Kit Steinkellner
September 04, 2014 6:16 am

I love when academics discover science and history secrets and as a result we have to rewrite ALL the textbooks. Like, remember when we all found out that dinosaurs actually had feathers? We were really selling those dinos short calling them giant lizards, when they were actually GIANT BIRD LIZARDS AND SOME OF THEM COULD FLY! Or remember when science told us that Pluto is actually NOT a planet? That was the day my childhood ended and I was, like, twenty.

Science is now back to dispel yet another long-standing belief, that all Viking warriors were dudes. As it turns out, it’s possible that HALF of those Norse seafaring warriors who basically terrorized Western Europe from their earliest recorded raids in the 790s up until the Norman conquest of England in 1066, were actually WOMEN.

So here’s how this discovery was, you know, discovered. Researchers at the University of Western Australia decided to switch up how they studied and identified Viking remains. Prior to this, if researchers saw a corpse buried with swords and shields the response was, “Yup, got to be a dude, check out the weaponry, there’s no way Vikings would bury their women folk with swords and whatever, because that would mean girls could be warriors like 1200 years before women could even cast VOTES in the Western world, ridiculousness upon more ridiculousness, shield, sword, dude, check, check, check.”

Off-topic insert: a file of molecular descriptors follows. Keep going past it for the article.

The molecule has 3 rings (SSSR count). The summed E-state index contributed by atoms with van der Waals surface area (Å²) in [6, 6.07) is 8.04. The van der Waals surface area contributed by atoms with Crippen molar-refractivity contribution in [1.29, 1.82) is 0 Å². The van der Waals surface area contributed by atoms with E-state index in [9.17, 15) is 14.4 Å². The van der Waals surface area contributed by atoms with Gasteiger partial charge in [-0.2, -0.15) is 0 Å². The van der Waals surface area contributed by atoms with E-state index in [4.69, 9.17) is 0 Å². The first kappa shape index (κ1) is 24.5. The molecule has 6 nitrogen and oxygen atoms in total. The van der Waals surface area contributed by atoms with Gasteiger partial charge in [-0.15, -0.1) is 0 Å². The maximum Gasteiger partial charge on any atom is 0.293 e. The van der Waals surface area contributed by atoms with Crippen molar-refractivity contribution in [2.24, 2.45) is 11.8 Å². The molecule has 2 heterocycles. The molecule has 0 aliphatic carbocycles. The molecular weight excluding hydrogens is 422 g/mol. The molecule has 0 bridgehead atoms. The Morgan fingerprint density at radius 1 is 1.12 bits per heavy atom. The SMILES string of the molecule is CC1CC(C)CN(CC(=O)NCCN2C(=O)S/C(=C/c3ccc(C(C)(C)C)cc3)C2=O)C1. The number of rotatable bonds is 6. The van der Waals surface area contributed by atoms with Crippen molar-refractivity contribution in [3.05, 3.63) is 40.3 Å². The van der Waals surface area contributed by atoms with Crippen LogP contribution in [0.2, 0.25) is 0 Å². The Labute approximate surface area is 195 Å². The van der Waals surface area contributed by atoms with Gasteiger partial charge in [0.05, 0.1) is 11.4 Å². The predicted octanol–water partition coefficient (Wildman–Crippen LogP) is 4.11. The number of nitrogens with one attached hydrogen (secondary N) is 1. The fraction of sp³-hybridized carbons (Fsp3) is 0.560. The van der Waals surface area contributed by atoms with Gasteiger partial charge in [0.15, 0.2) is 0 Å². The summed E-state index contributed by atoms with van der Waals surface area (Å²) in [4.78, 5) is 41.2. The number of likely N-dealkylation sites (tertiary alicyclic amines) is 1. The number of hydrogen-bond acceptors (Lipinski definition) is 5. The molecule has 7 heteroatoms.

What these Australian researchers did was actually study the osteological signs of sex within the bones themselves, and discovered WHOA almost half these people being buried with weapons are actually women. (Though as the Mary Sue points out, this is only based on a small sampling.)

So it looks like women were warriors. The question is, did women really make up a full half of the battle force? That we can’t say for sure (unless Doctor Who picks me up in his TARDIS and takes me back to the year 900. Blue Police Box, I’m waiting for you. . .). It’s unclear whether every woman buried with a weapon was a warrior, being buried with a weapon wasn’t just a symbol of who you were in life, it was also considered a ritual object associated with magic and power, and a woman could have been buried with a weapon because in life she herself was associated with magic (as a priestess or healer) and/or power (being related to a ruling family or owning land). Also, just because a woman was buried with a brooch or a dress or whatever doesn’t necessarily mean she wasn’t ALSO a warrior in life.

Basically, there are still a lot of questions and that means there are a lot of answers we just don’t have. That said, it looks like women definitely wielded shields and rocked swords back in the Viking days and even if the Scandinavians were straight-up destroying Europe, they were at least destroying with a nod to gender equality, which is really all one can ask from a bunch of warriors who have all been dead for over a thousand years.

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